Bontebok National Park is known for its vast array of bontebok, a distinct animal with a bright, white rump patch and purplish highlights on their sleek coat, which only occur in the Western Cape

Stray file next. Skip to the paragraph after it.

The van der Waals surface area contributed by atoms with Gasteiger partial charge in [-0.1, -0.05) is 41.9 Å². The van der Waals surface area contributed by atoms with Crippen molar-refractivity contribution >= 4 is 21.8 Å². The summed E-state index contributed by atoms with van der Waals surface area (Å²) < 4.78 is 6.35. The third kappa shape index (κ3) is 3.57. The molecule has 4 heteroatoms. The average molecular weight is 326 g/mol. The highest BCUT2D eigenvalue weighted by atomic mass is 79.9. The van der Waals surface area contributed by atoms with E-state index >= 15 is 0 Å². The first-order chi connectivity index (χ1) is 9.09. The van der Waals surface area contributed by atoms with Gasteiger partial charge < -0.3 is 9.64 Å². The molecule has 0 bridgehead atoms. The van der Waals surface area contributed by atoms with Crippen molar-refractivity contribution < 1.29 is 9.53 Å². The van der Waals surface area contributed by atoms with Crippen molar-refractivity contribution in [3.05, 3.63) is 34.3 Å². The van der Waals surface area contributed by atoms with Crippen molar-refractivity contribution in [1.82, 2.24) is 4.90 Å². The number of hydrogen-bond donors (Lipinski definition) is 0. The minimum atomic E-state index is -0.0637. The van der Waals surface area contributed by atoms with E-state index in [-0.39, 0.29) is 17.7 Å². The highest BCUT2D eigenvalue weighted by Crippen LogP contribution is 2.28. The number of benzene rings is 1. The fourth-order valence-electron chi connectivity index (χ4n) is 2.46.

Dutch settlers saw bontebok – and all hoofed mammals – as competition for farmland. They shot huge numbers of bontebok without restraint. In 1931, the animals were transferred to the park and their population grew slowly. but the habitat was still not quite right for the animals. By 1969, there were 800 bontebok in the world. Today, the population hovers between 2,500 and 3,000.